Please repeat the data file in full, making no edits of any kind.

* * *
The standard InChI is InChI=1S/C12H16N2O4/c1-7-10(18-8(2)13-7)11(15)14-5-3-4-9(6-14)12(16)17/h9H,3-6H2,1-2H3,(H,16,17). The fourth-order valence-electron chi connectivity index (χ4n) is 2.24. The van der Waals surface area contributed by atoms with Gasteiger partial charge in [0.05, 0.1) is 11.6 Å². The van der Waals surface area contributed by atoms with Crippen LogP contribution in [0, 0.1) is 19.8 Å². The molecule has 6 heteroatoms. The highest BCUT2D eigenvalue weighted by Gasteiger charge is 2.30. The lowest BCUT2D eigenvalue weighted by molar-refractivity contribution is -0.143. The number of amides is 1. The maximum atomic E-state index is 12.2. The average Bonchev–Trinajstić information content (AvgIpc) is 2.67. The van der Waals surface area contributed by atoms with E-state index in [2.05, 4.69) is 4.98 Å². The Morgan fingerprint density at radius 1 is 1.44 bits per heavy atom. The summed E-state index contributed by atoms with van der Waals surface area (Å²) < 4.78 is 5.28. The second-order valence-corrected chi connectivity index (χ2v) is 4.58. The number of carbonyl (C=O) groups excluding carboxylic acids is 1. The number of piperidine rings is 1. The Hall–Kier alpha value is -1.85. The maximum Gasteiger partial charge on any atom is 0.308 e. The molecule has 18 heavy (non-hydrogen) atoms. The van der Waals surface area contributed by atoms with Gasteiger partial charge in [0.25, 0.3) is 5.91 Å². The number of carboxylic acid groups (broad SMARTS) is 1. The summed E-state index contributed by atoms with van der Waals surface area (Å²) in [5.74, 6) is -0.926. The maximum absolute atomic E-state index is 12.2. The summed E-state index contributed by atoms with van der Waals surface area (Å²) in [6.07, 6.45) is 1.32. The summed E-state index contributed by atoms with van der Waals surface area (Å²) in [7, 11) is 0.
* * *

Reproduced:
The standard InChI is InChI=1S/C12H16N2O4/c1-7-10(18-8(2)13-7)11(15)14-5-3-4-9(6-14)12(16)17/h9H,3-6H2,1-2H3,(H,16,17). The fourth-order valence-electron chi connectivity index (χ4n) is 2.24. The van der Waals surface area contributed by atoms with Gasteiger partial charge in [0.05, 0.1) is 11.6 Å². The van der Waals surface area contributed by atoms with Crippen LogP contribution in [0, 0.1) is 19.8 Å². The molecule has 6 heteroatoms. The highest BCUT2D eigenvalue weighted by Gasteiger charge is 2.30. The lowest BCUT2D eigenvalue weighted by molar-refractivity contribution is -0.143. The number of amides is 1. The maximum atomic E-state index is 12.2. The average Bonchev–Trinajstić information content (AvgIpc) is 2.67. The van der Waals surface area contributed by atoms with E-state index in [2.05, 4.69) is 4.98 Å². The Morgan fingerprint density at radius 1 is 1.44 bits per heavy atom. The summed E-state index contributed by atoms with van der Waals surface area (Å²) < 4.78 is 5.28. The second-order valence-corrected chi connectivity index (χ2v) is 4.58. The number of carbonyl (C=O) groups excluding carboxylic acids is 1. The number of piperidine rings is 1. The Hall–Kier alpha value is -1.85. The maximum Gasteiger partial charge on any atom is 0.308 e. The molecule has 18 heavy (non-hydrogen) atoms. The van der Waals surface area contributed by atoms with Gasteiger partial charge in [0.25, 0.3) is 5.91 Å². The number of carboxylic acid groups (broad SMARTS) is 1. The summed E-state index contributed by atoms with van der Waals surface area (Å²) in [5.74, 6) is -0.926. The maximum absolute atomic E-state index is 12.2. The summed E-state index contributed by atoms with van der Waals surface area (Å²) in [6.07, 6.45) is 1.32. The summed E-state index contributed by atoms with van der Waals surface area (Å²) in [7, 11) is 0.